Originally posted by Timothy Jost on February 15, 2015 on www.healthaffairs.org.

Three developments in the second week in February, 2015, remind us that implementation of the Affordable Care Act is a multi-department effort.

Supplemental Excepted Benefits

The first of these is a new guidance on “excepted benefits.”  The Affordable Care Act does not regulate excepted benefits — various categories of health-related benefits that are not traditional medical coverage.  Excepted benefits were excepted from the requirements of the 1996 Health Insurance Portability and Accountability under ERISA, the Internal Revenue Code, and the Public Health Services Act and continue to be excepted from the requirements of the Affordable Care Act.  The agencies that administer these laws, however, must define the scope of excepted benefits to clarify the benefits not subject to the ACA.  To that extent, therefore, they regulate those benefits.

On February 13, 2014, the IRS, Department of Labor, and HHS issued a frequently asked question guidance concerning a specific category of excepted benefits, supplemental excepted benefits.  Supplemental excepted benefits are provided under a separate policy, certificate, or contract of insurance and supplement Medicare (so-called Medigap) or Tricare coverage, or provide “similar” supplemental coverage to a group health plan.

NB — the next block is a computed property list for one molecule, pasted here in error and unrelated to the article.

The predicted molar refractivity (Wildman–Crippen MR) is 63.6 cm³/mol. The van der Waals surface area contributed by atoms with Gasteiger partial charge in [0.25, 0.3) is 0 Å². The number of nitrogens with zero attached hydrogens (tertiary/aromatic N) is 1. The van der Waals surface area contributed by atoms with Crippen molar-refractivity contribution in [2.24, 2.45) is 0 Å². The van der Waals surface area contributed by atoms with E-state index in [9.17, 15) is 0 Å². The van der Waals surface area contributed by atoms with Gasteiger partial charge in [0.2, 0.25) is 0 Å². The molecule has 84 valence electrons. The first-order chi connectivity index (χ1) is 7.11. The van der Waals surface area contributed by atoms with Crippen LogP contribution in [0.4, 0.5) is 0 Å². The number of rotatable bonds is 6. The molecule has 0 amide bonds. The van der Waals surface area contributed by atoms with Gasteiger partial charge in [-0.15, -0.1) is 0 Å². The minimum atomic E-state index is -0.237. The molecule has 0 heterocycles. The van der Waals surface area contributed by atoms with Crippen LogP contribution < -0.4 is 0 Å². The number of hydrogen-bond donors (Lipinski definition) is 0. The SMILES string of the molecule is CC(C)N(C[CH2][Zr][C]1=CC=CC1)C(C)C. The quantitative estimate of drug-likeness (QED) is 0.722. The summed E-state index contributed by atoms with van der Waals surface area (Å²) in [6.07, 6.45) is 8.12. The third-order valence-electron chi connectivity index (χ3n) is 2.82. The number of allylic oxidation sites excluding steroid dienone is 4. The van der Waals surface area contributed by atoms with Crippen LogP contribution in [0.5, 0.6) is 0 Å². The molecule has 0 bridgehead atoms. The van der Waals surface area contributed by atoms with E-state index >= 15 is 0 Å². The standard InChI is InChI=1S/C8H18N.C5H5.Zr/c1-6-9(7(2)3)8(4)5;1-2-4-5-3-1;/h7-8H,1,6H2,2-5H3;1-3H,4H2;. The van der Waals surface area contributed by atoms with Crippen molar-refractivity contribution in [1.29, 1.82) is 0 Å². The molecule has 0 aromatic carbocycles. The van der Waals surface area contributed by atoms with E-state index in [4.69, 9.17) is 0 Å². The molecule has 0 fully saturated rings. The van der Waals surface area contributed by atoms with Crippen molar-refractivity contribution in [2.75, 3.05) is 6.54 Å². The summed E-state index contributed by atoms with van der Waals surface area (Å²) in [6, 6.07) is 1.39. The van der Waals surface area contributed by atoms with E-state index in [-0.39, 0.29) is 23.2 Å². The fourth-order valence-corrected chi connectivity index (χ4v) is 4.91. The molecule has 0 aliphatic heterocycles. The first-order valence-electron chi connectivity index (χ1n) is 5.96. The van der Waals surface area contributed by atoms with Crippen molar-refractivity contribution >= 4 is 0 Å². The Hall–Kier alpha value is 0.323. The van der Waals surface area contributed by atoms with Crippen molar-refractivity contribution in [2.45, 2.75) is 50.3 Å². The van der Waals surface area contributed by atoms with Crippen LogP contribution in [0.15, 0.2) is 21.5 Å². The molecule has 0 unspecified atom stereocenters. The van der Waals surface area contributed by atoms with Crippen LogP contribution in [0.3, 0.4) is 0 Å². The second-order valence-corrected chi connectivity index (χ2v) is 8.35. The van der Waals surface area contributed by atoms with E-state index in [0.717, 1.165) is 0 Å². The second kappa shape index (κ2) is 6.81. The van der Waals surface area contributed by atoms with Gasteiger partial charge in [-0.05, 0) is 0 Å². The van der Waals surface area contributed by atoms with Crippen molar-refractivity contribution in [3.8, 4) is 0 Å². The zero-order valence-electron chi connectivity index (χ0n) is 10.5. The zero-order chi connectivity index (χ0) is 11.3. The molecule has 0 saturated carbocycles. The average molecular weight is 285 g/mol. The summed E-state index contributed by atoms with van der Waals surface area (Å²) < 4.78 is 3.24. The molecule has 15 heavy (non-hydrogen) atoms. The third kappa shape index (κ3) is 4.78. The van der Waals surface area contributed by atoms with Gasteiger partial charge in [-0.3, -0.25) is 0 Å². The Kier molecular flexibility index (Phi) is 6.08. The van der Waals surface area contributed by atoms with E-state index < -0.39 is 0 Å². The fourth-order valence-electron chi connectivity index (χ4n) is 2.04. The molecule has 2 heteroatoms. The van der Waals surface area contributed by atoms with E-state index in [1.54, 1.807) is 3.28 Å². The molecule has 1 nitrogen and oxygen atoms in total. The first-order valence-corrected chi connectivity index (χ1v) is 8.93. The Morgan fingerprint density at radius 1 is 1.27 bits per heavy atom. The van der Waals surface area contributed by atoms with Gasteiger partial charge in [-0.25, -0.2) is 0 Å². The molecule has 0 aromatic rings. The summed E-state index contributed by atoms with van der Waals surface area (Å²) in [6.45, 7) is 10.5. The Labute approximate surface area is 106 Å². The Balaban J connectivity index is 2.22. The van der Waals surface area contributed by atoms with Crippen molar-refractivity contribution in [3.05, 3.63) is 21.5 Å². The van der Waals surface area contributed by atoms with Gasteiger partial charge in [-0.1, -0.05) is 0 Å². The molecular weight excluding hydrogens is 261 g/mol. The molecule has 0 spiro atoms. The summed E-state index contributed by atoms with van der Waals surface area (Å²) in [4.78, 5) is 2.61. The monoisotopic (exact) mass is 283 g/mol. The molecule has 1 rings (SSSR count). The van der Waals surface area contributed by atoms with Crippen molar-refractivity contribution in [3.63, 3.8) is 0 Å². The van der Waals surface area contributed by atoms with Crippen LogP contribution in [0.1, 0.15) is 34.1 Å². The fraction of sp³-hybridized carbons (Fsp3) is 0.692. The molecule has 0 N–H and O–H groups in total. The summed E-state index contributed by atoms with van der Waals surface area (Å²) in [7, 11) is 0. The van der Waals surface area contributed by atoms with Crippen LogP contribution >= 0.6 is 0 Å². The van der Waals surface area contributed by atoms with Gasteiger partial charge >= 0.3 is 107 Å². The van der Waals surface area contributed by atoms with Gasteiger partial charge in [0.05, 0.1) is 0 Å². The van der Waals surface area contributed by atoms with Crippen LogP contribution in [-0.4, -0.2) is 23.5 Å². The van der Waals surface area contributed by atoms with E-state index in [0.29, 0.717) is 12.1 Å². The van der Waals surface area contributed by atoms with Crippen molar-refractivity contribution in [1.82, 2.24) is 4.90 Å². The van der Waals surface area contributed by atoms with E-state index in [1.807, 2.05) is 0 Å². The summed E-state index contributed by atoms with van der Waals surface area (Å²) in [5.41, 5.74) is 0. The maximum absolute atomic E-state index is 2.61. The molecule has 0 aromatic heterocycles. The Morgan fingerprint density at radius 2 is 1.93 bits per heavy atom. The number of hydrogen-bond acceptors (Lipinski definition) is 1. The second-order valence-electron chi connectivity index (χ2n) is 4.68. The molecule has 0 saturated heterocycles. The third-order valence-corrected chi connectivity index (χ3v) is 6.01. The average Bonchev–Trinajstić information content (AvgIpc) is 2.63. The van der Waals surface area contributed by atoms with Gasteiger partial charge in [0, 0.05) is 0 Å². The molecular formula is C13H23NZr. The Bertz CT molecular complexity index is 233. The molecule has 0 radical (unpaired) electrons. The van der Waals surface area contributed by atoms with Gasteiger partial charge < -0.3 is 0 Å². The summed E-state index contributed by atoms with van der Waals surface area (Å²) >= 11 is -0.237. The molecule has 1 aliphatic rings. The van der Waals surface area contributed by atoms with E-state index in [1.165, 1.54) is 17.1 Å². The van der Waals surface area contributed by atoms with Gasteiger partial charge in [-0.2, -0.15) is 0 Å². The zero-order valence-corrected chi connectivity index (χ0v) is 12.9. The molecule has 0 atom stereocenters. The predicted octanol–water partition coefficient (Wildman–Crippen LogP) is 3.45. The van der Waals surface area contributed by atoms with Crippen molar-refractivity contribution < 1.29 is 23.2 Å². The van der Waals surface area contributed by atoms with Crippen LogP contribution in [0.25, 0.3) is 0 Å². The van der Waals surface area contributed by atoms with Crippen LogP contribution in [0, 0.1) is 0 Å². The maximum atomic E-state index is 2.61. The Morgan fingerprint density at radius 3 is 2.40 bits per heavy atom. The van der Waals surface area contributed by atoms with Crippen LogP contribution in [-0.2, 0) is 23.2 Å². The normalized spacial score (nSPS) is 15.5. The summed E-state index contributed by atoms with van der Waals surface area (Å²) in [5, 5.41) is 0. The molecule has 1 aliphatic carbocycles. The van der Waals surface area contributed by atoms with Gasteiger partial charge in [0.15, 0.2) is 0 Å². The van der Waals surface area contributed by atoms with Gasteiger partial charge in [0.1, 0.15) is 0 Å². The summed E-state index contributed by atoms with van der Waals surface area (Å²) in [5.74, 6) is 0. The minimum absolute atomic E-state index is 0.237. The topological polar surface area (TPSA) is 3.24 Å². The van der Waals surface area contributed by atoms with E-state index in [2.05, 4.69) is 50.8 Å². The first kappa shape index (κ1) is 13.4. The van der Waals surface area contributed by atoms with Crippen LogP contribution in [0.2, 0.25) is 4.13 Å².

The excepted benefits regulations provide that coverage supplemental to a group health plans “must be specifically designed to fill gaps in primary coverage, such as coinsurance or deductibles.”  Under earlier guidance coverage supplemental to a group plan will qualify as excepted benefits if:

  1. The policy, certificate, or contract is issued by an entity that does not provide the primary coverage under the plan;
  2. The supplemental coverage is designed specifically to fill gaps in primary coverage, such as coinsurance or deductibles;
  3. The cost of the supplemental coverage is not more than 15 percent of the cost of primary coverage; and
  4. Supplemental coverage in the group insurance market does not differentiate among individuals in eligibility, benefits, or premiums based upon a health factor of the individual or a dependent.

The FAQ notes that at least one insurer is currently selling supplemental coverage that covers a single benefit rather than cost-sharing.  The FAQ states that coverage of particular benefits, rather than coverage of cost-sharing, can qualify as supplemental excepted benefit coverage only if it covers benefits that are not essential health benefits (EHB) in the state where it is being marketed and has been filed and approved by the state (as may be required under state law). Such a policy could, for example, cover complementary and alternative medicine modalities, bariatric surgery, or abortion benefits that were not part of a state’s EHB.  The guidance states that the agencies intend to issue regulations addressing this but in the interim will exercise their regulatory discretion in accordance with this guidance and urge the states to do so as well.

Employer Mandate Compliance